For the fourth time in his career, Roger Federer had to handle being beaten by nemesis Rafael Nadal in the final of the French Open on Sunday, but there were plenty of positives for the world number three to take from the loss.
This was the closest that the 16-time Grand Slam winner had come to toppling the Spaniard at Roland Garros, and he was the better player for long spells – most notably the start of the match and in taking the third set after a rain delay.
Nadal rallied in the fourth to get his hands on his sixth French Open title and level Bjorn Borg’s record, however there were none of the tears that Federer let fly after Australian Open defeat to the world number one in 2009.
Instead, the Swiss legend was satisfied that he had played to the maximum of his ability and pushed the clay-court king to the limit, silencing those that suspected that his best days were behind him and that he was no longer a major threat.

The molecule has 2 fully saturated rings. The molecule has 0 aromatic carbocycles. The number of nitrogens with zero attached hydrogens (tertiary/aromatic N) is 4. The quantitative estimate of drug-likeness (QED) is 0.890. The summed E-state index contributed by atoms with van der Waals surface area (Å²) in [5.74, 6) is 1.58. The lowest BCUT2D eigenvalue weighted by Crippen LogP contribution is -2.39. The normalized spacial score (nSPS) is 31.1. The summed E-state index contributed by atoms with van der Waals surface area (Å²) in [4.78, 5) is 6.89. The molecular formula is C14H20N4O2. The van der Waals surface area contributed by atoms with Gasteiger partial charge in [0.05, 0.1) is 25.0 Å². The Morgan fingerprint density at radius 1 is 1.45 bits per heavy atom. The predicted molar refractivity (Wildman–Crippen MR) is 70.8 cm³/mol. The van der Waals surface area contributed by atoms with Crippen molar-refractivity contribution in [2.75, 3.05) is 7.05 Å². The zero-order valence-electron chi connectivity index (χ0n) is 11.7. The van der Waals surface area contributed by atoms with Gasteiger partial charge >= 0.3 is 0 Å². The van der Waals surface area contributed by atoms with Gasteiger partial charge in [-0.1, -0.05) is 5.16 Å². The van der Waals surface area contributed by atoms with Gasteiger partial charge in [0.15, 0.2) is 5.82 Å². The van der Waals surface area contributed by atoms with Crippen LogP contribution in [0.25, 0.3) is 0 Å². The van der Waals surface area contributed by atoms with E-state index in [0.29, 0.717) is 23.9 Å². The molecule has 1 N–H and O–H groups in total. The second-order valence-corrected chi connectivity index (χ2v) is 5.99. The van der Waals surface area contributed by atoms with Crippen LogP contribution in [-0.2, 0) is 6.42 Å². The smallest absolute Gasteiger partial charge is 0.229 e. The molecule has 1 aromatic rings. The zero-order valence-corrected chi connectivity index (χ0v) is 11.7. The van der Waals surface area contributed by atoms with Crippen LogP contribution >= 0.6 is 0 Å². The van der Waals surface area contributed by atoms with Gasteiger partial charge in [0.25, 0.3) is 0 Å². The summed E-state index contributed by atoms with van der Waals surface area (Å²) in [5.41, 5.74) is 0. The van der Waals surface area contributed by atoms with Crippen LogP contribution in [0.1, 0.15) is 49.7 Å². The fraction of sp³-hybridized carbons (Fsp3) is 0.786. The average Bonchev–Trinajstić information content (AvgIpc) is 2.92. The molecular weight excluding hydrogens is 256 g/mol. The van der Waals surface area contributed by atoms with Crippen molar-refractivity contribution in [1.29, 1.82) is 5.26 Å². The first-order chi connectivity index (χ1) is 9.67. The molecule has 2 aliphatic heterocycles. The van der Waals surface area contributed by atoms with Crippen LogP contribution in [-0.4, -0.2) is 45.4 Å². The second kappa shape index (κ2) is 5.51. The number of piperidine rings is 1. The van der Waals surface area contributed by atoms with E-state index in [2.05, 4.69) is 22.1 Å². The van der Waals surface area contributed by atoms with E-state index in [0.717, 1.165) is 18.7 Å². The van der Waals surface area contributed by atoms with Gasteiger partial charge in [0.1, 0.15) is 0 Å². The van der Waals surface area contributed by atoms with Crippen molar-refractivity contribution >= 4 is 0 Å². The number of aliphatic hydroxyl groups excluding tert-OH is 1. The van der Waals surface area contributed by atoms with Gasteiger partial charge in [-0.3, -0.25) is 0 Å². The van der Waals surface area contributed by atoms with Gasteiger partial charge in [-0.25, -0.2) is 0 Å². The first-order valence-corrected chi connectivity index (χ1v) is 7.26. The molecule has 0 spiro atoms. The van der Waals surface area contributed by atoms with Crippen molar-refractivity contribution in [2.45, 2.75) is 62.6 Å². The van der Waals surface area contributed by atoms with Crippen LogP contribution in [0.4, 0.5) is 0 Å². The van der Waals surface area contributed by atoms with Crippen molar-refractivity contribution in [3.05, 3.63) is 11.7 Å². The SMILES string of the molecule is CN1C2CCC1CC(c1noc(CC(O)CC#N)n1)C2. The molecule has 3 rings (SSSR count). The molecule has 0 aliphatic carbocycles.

The belief in the 29-year-old’s chances of being crowned a champion at a Grand Slam for the ninth straight year of his career is reflected in the fact that he is 5/2 to deliver at Wimbledon, breathing right down the neck of 9/4 favourite Nadal.
The price sees him fancied more than Novak Djokovic even though the Serbian would have topped the world rankings if Federer was victorious in Paris and despite Federer’s win over him on Friday being his first loss of 2011.
Djokovic is 11/4 to end Nadal and Federer’s eight-year reign of dominance at SW19, with his failure to get beyond the semi-finals in six previous attempts perhaps the reason why he is considered the third strongest contender.
Lleyton Hewitt is the only other former Wimbledon champion competing and the Australian veteran is a 100/1 long shot to relive his 2002 success.